Limiting people’s choices basis their ‘reputation’ - by personalising not just ads but the entire media experience (news, entertainment etc.) on the basis of “marketing reputations we don’t even know we have”, what’s at stake is both how we see the world and how we see ourselves. This concept was elaborated by Eli Pariser in his best-seller ‘The Filter Bubble’ – how people are less likely to encounter new ideas and views, when we all live in our own, unique information universe that confirms and reinforces our existing bias. Here, the author focuses more on how every individual is ranked on the hierarchy of desirability for marketers, which in turn influence the product choices that are put in front of them. The advertisements, offers and discounts that a person receive now become concurrent with the ‘label’, ‘segment’ or ‘reputation silo’ in which they have been placed:
“Advertisements and discounts are status signals: they alert people as to their social position. If you consistently get ads for low-priced cars, regional vacations, fast-food restaurants, and other products that reflect a lower-class status, your sense of the world’s opportunities may be narrower than that of someone who is feted with ads for national or international trips and luxury products.”
“In fact, the ads may signal your opportunities actually are narrowed if marketers and publishers decide that the data points—profiles—about you across the internet position you in a segment of the population that is relatively less desirable to marketers because of income, age, past-purchase behavior, geographical location, or other reasons.”
Harboring social hostility by offering unequal choices and experiences - While advertisers and platform owners celebrate how content personalization brings higher “relevance” to the user experience, as stated in the previous point, it also discourages people from exploring ideas and information beyond their comfort zone. Living in their ‘idea cocoons’, we don’t realise the possible pitfalls of this “cyber-polarisation”. According to the book, this kind of personalisation will –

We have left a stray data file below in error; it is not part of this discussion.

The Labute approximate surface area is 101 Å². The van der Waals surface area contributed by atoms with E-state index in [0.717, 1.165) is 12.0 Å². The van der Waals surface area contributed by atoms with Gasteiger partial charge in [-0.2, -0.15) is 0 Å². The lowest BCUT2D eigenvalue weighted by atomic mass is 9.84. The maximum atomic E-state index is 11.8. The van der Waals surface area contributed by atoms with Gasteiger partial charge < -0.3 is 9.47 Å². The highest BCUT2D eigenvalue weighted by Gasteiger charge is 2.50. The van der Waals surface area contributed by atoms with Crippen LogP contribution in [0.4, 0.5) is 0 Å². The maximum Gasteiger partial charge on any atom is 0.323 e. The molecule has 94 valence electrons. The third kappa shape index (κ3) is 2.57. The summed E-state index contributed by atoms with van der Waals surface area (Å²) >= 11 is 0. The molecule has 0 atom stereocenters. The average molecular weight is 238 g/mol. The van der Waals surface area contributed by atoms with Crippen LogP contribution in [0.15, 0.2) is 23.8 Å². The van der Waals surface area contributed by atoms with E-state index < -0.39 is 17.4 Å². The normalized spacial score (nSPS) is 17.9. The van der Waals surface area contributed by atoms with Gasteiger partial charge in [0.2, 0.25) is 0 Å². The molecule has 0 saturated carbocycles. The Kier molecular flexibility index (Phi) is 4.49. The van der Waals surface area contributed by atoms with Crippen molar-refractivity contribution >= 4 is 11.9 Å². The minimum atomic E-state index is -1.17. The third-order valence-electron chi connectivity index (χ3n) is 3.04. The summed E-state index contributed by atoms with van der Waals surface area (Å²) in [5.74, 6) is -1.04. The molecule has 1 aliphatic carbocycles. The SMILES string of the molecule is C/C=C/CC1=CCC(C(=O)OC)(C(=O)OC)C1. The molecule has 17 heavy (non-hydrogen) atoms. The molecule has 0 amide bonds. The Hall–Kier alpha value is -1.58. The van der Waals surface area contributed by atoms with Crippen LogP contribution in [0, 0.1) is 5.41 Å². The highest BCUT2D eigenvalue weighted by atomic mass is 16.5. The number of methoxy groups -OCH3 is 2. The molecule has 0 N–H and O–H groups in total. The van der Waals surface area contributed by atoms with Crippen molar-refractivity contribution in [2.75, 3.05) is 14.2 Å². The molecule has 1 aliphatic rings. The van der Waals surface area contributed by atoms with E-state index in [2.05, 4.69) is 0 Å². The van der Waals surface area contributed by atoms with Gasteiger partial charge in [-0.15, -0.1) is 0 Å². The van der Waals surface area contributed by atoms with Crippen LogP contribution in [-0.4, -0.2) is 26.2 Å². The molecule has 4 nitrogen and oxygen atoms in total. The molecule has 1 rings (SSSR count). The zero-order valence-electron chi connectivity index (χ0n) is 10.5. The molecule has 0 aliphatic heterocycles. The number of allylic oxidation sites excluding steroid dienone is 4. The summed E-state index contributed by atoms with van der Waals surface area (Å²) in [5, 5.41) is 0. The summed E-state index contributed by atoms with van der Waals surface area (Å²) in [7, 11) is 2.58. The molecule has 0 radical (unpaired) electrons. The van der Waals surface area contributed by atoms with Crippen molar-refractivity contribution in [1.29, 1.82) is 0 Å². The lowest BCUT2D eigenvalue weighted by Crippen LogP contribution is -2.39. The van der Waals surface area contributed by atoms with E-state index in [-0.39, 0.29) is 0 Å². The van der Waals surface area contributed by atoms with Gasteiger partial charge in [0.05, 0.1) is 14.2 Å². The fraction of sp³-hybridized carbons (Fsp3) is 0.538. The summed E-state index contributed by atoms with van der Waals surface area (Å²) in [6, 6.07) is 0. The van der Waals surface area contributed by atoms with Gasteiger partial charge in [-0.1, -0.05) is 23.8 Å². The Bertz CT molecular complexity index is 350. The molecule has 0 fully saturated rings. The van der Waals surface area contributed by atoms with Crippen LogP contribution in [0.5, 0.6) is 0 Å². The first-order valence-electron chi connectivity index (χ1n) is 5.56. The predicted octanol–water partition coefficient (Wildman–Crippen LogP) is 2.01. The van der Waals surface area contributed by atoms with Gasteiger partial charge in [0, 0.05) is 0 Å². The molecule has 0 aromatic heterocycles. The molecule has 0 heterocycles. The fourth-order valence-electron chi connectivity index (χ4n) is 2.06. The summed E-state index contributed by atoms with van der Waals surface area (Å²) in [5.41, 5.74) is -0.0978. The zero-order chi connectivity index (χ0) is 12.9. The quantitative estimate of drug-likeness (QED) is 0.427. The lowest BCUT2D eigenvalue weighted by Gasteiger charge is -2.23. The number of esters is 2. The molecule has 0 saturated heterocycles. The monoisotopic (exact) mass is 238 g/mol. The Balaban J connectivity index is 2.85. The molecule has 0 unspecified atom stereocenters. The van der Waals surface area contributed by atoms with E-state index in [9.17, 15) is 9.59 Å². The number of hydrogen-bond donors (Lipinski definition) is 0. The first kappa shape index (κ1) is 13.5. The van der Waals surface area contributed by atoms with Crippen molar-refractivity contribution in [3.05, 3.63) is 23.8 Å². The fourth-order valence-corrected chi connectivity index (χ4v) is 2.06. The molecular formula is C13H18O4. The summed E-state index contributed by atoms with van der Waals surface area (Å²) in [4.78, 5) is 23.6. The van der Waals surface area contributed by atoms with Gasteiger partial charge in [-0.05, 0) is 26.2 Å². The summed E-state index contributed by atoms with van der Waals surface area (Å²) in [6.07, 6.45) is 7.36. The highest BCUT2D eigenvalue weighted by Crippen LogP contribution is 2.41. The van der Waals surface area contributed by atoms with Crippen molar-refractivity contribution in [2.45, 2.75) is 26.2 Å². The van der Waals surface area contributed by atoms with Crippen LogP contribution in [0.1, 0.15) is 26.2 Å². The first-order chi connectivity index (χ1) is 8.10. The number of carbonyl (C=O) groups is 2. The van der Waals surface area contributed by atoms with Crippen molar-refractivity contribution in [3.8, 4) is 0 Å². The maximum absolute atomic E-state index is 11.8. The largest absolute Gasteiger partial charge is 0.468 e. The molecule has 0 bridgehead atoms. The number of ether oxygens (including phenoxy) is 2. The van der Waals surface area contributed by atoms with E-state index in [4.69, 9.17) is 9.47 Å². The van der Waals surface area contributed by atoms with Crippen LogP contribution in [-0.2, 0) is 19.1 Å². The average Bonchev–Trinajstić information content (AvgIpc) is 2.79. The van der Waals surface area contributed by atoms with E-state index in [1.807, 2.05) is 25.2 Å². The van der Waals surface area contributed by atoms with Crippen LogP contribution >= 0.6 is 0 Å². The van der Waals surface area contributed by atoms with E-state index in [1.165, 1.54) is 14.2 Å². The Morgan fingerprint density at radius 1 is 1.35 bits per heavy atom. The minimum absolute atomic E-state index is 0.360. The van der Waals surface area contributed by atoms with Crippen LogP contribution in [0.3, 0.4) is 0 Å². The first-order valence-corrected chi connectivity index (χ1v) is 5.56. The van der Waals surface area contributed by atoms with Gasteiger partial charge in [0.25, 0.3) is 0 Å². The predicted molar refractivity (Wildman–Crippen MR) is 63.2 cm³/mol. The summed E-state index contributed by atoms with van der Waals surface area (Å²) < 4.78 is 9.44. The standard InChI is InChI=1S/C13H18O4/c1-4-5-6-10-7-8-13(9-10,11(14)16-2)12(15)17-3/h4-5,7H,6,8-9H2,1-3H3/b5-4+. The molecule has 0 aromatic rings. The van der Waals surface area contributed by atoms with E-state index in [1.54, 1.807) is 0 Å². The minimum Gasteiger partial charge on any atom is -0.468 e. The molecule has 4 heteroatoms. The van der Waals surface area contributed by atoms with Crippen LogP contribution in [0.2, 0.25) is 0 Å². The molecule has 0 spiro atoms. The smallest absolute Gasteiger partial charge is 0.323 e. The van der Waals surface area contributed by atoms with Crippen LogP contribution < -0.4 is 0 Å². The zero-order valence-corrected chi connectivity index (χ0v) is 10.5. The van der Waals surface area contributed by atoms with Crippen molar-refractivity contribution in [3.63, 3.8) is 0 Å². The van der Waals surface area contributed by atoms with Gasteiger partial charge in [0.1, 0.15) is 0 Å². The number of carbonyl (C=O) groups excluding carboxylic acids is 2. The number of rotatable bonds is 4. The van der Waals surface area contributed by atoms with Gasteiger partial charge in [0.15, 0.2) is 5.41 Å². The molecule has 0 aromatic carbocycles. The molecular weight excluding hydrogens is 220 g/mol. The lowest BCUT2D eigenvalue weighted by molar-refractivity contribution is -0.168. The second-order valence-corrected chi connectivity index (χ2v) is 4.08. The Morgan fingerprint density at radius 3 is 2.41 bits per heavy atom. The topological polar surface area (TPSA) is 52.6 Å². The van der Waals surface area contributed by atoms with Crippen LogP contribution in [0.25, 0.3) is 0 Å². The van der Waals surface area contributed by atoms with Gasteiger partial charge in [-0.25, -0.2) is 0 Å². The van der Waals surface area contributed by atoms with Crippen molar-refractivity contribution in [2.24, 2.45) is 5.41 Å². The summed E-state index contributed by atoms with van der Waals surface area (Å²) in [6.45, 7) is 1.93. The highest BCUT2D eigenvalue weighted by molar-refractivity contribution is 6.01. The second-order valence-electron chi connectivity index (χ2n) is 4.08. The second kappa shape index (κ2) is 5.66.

“allow, perhaps even encourage, individuals to live in their own personally constructed worlds, separate from people and issues they don’t care about and don’t want to be bothered with. Such a preference may accelerate when antagonisms based on employment, age, income, ethnicity, and more rise up as a result of competition over jobs and political muscle. In these circumstances, reputation silos may accelerate the distance people feel between one another. They may further erode the tolerance and mutual dependence between diverse groups that enable a society to work.”
The question of privacy – there are several arguments extended to thwart the idea that this form of behavioural advertising is a serious threat to privacy. One is that people actually don’t care about their privacy; they would trade it for a free soda or a $5 discount on their grocery bill. The other is that the youth don’t care about privacy, it’s the older demographic who is old-fashioned about the idea of privacy. Another idea is that the marketers and regulators have already dealt with the problem through laws that protect sensitive financial or health information and that people only worry about use of their data because it appears “creepy” to them but is actually not harmful. The idea heralded most by marketers is “public should appreciate marketers for promoting anonymity and relevance as the two pillars of acceptable tracking by the advertising system.” The book exposes the chinks in each of these arguments. It gives a graphic account of how cookies, beacons, IP addresses are the new age surveillance technology which map and mark every activity undertaken by its ‘target’ on the web and integrate with other behavioural data from offline world. The author quotes a study to show that while the youth are digital-natives, they lack online and legal literacy about privacy and it is this illiteracy rather than disregard for traditional privacy which is the reason behind their attitudes. My own belief is that the emergence of players such as SnapChat and growing preference for messenger services is a clear sign that the youth do care about creating a private confine. The book rues that laws such as defined by FTC don’t do justice to consumers’ right to information about use of their data and in fact allows marketers to gather most of this data on an opt-out basis. It highlights how publishers create complex, ambiguous privacy policies to “hide particulars of buyers’ audience-tracking and targeting activities from visitors to their sites.” It also raises an interesting point about how social media and other web platforms give its users’ an illusion of control through privacy settings: